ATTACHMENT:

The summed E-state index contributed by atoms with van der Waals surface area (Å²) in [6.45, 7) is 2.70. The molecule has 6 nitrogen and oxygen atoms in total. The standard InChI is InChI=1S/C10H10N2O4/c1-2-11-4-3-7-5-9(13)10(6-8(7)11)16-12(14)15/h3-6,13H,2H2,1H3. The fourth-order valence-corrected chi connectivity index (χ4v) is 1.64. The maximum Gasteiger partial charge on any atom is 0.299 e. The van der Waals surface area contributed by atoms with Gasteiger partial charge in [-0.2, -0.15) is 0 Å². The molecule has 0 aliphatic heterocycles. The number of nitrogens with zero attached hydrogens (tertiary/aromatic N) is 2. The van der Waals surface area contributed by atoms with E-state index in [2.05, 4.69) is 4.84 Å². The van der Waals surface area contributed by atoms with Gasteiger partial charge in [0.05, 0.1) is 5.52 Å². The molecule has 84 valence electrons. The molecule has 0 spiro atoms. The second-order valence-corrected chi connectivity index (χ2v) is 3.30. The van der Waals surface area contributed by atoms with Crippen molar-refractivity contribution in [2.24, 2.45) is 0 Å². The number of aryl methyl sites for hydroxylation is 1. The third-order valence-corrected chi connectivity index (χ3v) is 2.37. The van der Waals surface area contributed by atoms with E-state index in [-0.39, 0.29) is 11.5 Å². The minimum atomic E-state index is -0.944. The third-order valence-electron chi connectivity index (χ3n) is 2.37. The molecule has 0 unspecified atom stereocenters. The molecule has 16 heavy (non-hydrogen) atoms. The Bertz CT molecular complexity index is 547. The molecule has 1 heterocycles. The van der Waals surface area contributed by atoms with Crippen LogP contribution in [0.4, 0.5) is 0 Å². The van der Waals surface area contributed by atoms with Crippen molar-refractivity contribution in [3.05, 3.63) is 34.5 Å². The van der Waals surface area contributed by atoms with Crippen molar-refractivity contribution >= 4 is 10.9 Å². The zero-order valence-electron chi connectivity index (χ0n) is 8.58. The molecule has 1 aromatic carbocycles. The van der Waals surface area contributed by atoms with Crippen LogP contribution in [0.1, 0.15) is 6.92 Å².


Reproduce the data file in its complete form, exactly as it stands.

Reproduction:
The summed E-state index contributed by atoms with van der Waals surface area (Å²) in [6.45, 7) is 2.70. The molecule has 6 nitrogen and oxygen atoms in total. The standard InChI is InChI=1S/C10H10N2O4/c1-2-11-4-3-7-5-9(13)10(6-8(7)11)16-12(14)15/h3-6,13H,2H2,1H3. The fourth-order valence-corrected chi connectivity index (χ4v) is 1.64. The maximum Gasteiger partial charge on any atom is 0.299 e. The van der Waals surface area contributed by atoms with Gasteiger partial charge in [-0.2, -0.15) is 0 Å². The molecule has 0 aliphatic heterocycles. The number of nitrogens with zero attached hydrogens (tertiary/aromatic N) is 2. The van der Waals surface area contributed by atoms with E-state index in [2.05, 4.69) is 4.84 Å². The van der Waals surface area contributed by atoms with Gasteiger partial charge in [0.05, 0.1) is 5.52 Å². The molecule has 84 valence electrons. The molecule has 0 spiro atoms. The second-order valence-corrected chi connectivity index (χ2v) is 3.30. The van der Waals surface area contributed by atoms with Crippen molar-refractivity contribution in [2.24, 2.45) is 0 Å². The number of aryl methyl sites for hydroxylation is 1. The third-order valence-corrected chi connectivity index (χ3v) is 2.37. The van der Waals surface area contributed by atoms with E-state index in [-0.39, 0.29) is 11.5 Å². The minimum atomic E-state index is -0.944. The third-order valence-electron chi connectivity index (χ3n) is 2.37. The molecule has 0 unspecified atom stereocenters. The molecule has 16 heavy (non-hydrogen) atoms. The Bertz CT molecular complexity index is 547. The molecule has 1 heterocycles. The van der Waals surface area contributed by atoms with Crippen LogP contribution in [0.4, 0.5) is 0 Å². The van der Waals surface area contributed by atoms with Crippen molar-refractivity contribution in [3.05, 3.63) is 34.5 Å². The van der Waals surface area contributed by atoms with Crippen molar-refractivity contribution >= 4 is 10.9 Å². The zero-order valence-electron chi connectivity index (χ0n) is 8.58. The molecule has 1 aromatic carbocycles. The van der Waals surface area contributed by atoms with Crippen LogP contribution in [0.1, 0.15) is 6.92 Å².